Environmental Remediation of Dense Non-Aqueous-Phase Liquids Using Multifunctional Nanoparticles

Monday, November 8, 2010: 10:35 AM
Grand Ballroom A (Marriott Downtown)
Bhanukiran Sunkara1, Vijay T. John1, Jingjing Zhan1, Jibao He2, Gary L. McPherson3, Gerhard Piringer4 and Jennifer E. Holland5, (1)Department of Chemical and Biomolecular Engineering, Tulane University, New Orleans, LA, (2)Coordinated Instruments Facility, Tulane University, New Orleans, LA, (3)Chemistry, Tulane University, New Orleans, LA, (4)Department of Earth and Environmental Science, Tulane University, New Orleans, LA, (5)Department of Environmental Health Sciences, Tulane University, New Orleans, LA

Dense non-aqueous-phase liquids (DNAPLs) such as trichloroethylene (TCE), settle deep into sediment, contaminating soil and groundwater causing long-term environmental pollution. Nanoscale zero-valent iron particles (nZVI) are a preferred option for in-situ injection for groundwater remediation due to their high efficiency, low cost and environmentally benign nature. However, bare nZVI particles aggregate, limiting their mobility through subsurface. This study describes the use of a novel zero-valent iron based technology to facilitate the in-situ remediation of chlorinated hydrocarbons. We describe the synthesis of colloidal carbon microspheres supported with zero-valent iron nanoparticles using a simple one-step process and with inexpensive precursors. The multifunctionality of these systems is based on their reactivity, adsorptive capabilities, efficient transport, colloidal stability and partitioning to bulk phases of DNAPLs. Scale up to manufacturing levels is entirely feasible as the process is semi-continuous. The presentation will focus on detailed characterization of these multifunctional composites through high resolution electron microscopy and their functional properties. The significant aspects adsorption, transport and reaction of these multifunctional nanoparticles in remediation of groundwater contaminants will be discussed.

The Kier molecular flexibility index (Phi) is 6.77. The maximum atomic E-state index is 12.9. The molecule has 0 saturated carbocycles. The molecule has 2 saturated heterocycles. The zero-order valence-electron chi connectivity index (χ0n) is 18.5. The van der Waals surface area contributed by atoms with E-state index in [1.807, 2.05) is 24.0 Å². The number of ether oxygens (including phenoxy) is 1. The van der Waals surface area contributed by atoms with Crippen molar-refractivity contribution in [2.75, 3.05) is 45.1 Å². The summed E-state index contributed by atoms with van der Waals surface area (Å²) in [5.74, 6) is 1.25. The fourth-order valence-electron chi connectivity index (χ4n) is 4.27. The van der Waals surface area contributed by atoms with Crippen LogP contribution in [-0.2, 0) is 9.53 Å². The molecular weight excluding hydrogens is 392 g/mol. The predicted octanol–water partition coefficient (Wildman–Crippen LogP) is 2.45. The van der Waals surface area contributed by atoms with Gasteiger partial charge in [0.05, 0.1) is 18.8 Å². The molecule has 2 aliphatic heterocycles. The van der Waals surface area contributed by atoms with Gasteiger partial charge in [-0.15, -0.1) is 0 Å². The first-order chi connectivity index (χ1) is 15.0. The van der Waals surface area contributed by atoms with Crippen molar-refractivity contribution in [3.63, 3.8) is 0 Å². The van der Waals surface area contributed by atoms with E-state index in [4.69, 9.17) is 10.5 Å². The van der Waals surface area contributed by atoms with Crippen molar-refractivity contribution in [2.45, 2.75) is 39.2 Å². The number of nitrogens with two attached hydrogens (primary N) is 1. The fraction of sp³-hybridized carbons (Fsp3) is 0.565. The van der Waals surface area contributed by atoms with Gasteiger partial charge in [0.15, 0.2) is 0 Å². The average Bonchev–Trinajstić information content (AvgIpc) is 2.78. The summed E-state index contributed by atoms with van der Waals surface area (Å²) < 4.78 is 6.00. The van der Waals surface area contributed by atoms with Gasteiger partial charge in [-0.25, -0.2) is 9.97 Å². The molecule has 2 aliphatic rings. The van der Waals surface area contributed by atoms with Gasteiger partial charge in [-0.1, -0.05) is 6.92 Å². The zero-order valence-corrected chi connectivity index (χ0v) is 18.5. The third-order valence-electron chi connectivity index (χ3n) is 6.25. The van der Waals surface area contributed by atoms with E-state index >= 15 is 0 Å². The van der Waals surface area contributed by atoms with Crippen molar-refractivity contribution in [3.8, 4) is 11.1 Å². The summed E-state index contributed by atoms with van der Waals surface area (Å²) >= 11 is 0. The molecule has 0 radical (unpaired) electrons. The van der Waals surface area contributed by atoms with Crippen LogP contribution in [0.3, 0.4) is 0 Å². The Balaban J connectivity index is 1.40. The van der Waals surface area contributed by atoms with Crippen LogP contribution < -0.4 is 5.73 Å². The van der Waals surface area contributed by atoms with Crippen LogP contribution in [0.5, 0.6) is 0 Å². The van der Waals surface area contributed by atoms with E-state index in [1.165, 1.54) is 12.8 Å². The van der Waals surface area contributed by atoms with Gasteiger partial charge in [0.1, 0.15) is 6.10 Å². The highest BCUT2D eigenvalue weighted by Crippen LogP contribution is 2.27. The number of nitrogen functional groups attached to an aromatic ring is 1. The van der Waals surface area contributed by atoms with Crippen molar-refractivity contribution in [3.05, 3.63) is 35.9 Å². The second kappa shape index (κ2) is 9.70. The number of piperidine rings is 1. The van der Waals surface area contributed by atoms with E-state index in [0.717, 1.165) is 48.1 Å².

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See more of this Session: Environmental Applications of Nanotechnology and Nanomaterials
See more of this Group/Topical: Environmental Division